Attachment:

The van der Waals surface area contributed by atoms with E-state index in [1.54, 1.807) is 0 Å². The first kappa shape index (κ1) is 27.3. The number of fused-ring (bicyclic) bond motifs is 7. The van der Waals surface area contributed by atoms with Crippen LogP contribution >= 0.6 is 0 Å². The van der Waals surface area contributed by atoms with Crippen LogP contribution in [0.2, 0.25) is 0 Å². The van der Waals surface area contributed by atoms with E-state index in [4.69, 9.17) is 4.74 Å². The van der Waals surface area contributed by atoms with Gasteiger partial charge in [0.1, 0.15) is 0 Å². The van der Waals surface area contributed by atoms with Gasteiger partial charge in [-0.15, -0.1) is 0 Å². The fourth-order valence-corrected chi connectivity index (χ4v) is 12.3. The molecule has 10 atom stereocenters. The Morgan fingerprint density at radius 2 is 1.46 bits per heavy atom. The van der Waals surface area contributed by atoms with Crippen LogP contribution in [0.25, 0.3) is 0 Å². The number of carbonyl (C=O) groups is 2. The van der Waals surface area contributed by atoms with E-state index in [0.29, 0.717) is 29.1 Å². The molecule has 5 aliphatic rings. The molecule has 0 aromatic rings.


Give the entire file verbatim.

The van der Waals surface area contributed by atoms with E-state index in [1.54, 1.807) is 0 Å². The first kappa shape index (κ1) is 27.3. The number of fused-ring (bicyclic) bond motifs is 7. The van der Waals surface area contributed by atoms with Crippen LogP contribution >= 0.6 is 0 Å². The van der Waals surface area contributed by atoms with Crippen LogP contribution in [0.2, 0.25) is 0 Å². The van der Waals surface area contributed by atoms with E-state index in [4.69, 9.17) is 4.74 Å². The van der Waals surface area contributed by atoms with Gasteiger partial charge in [0.1, 0.15) is 0 Å². The van der Waals surface area contributed by atoms with Gasteiger partial charge in [-0.15, -0.1) is 0 Å². The fourth-order valence-corrected chi connectivity index (χ4v) is 12.3. The molecule has 10 atom stereocenters. The Morgan fingerprint density at radius 2 is 1.46 bits per heavy atom. The van der Waals surface area contributed by atoms with Crippen LogP contribution in [0.25, 0.3) is 0 Å². The number of carbonyl (C=O) groups is 2. The van der Waals surface area contributed by atoms with E-state index in [0.29, 0.717) is 29.1 Å². The molecule has 5 aliphatic rings. The molecule has 0 aromatic rings.